There are some people that take jodan-no-kamae whilst sparring their sempai or sensei. Jodan is about overpowering the enemy and forcing their technique, spirit, and power to cower before yours, all the while unreservedly attacking any of their openings wholeheartedly (sutemi). To reach the point where you can do this requires a long and arduous training regime. Even skilled masters take 30 or 40 years after first putting on their bogu to reach this level… so its only really these people that are ready to take jodan. People that try jodan without first reaching this level have a kamae that is completely open to attack and – whether they are on the attack or are attacking – they just look clumsy. Their attacks are strangely groping-like, relying only on luck and good fortune for success. This type of jodan has been called KAKASHI-JODAN from a long time ago.
(‘kakashi’ means someone who takes the outward form of something for the sake of status or pride despite their lack of ability to do the thing they say or attempt to do. It can also refers to scarecrows – they look human, but they aren’t.)
It we gathered all the current active hanshi and split them into 4 groups and ask each “What do you think makes good jodan?” we’d have a lot of discussion on the matter… jodan is that difficult to master.
In other words, it is only superior level kenshi should be taking it up and beginners or low-skilled people using such a prestigious kamae against their sensei or sempai are simply rude. For people that wish to make their opponents look foolish (i.e. use the kamae in order simply to strike their opponents, win at shiai, or to get prestige and look cool through using it) I want to tell you that this is an unacceptable attitude.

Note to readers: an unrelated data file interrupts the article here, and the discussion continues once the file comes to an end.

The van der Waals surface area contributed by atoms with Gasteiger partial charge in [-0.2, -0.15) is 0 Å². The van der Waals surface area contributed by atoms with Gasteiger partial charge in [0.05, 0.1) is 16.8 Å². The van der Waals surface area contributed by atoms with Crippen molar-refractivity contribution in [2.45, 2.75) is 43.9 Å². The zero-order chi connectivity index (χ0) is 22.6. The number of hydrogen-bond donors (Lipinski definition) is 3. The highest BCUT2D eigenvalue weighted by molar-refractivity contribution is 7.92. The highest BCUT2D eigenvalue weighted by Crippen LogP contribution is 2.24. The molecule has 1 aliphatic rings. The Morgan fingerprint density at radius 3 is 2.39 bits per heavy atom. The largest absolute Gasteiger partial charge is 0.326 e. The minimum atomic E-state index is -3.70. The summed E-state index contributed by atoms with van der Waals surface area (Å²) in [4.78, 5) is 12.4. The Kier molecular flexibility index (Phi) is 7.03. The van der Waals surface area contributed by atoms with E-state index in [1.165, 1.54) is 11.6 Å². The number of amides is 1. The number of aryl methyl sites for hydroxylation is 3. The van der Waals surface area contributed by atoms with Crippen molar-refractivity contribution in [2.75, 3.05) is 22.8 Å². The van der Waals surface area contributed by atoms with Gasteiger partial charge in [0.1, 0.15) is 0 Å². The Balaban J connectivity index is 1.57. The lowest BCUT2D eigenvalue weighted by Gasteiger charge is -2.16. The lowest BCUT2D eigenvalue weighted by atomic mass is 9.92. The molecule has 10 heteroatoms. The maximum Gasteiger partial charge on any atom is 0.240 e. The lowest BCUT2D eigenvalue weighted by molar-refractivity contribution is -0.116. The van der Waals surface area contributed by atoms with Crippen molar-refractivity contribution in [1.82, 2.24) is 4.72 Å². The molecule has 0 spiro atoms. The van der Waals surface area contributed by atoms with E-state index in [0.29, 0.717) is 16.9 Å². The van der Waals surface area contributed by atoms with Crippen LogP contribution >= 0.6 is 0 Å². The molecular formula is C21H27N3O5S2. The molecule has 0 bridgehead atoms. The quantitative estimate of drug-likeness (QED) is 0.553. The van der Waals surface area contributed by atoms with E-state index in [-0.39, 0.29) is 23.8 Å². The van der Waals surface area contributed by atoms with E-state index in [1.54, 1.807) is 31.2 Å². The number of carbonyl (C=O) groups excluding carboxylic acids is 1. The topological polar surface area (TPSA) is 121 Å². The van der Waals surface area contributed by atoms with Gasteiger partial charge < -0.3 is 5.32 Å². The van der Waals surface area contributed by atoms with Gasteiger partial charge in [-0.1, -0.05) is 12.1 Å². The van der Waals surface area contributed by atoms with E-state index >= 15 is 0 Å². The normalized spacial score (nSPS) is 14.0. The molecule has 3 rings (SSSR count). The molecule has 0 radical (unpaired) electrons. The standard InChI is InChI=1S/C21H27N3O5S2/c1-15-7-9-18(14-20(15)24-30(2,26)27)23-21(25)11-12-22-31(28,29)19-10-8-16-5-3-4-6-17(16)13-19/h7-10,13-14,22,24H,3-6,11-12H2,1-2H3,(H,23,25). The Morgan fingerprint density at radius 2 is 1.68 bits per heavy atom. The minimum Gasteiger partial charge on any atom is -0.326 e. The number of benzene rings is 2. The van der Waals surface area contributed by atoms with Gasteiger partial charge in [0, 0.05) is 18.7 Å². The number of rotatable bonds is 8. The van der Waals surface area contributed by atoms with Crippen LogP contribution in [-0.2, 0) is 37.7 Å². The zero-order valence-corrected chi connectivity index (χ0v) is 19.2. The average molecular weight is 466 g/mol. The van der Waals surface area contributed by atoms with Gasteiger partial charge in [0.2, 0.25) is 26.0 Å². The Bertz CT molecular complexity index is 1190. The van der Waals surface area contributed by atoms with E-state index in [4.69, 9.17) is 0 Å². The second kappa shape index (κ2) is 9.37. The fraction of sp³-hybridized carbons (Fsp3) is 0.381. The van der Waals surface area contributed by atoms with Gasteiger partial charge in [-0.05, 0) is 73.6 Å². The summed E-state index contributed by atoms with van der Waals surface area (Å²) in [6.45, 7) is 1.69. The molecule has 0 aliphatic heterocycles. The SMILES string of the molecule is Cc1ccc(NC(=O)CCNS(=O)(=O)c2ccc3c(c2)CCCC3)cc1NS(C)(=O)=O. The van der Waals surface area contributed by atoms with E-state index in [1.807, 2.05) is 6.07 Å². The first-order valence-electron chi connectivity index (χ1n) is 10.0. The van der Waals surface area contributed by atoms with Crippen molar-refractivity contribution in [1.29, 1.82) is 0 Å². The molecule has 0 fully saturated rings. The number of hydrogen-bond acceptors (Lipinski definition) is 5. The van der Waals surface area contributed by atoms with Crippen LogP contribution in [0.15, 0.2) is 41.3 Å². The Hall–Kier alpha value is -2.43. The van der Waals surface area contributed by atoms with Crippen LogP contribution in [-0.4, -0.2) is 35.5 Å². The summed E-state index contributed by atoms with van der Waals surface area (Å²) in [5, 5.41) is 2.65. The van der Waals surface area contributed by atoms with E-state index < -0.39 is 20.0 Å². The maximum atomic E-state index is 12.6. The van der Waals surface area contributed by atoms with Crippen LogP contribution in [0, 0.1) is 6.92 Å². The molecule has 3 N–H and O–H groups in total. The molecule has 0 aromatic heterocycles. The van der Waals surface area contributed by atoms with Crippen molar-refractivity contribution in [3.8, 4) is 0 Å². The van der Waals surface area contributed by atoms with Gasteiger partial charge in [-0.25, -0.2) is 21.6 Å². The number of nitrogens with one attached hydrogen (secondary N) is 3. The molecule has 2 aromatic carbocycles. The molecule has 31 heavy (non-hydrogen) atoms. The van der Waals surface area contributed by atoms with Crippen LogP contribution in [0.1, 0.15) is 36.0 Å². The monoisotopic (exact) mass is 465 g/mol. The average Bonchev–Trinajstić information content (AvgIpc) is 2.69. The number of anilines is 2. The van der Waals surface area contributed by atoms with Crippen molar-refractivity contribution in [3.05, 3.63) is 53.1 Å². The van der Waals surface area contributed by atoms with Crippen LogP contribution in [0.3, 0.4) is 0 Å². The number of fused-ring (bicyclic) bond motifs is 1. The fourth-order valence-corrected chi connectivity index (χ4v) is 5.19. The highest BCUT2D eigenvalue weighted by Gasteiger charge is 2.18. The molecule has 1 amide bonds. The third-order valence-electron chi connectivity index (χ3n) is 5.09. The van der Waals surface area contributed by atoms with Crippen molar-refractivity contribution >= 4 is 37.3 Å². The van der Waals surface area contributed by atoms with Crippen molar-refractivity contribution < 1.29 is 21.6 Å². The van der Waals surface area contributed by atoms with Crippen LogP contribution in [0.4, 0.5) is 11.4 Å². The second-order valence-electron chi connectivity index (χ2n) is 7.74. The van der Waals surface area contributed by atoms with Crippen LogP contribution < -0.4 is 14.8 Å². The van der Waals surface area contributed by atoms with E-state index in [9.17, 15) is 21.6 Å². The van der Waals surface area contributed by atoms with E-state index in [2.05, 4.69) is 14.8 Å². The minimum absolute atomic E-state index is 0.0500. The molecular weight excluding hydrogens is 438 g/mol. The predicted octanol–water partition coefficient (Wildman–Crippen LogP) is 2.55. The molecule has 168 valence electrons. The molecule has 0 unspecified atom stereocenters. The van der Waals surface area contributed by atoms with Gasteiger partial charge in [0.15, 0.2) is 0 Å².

Even if our partner is of the same level we are taught to say “GO BU-REI SHIMASU” (‘I’m being impolite’) before taking jodan; people using the kamae must fully understand why they say this.
My point is that there are many more important things worthy of study than simply the desire to hit people, and I want you to think of and work on these things instead. I’ve other things to say on the matter but I’ll leave it here. I hope this can be of some aid.
– Nakayama Hakudo
The above small piece is Nakayama Hakudo’s comments on jodan. He has a particularly strong opinion on who is eligible to practise jodan. Takano Sasaburo, senior to and probably a more influential kenshi than him, forced all of his students at Tokyo Shihan Gakko to practise jodan in their 3rd year of school (he was training people to be kendo teachers however). As a hanshi active at the same time as Nakayama, he serves to illustrate a different approach than the one above.
Although the era and the style of kendo in which Nakayama wrote the above is different from ours, it doesn’t take a close inspection of youtube to see that many people attempt jodan far to early on in their careers (never mind nito…). Kakashi jodan, as Nakayama would recognise it, is sadly still very alive today.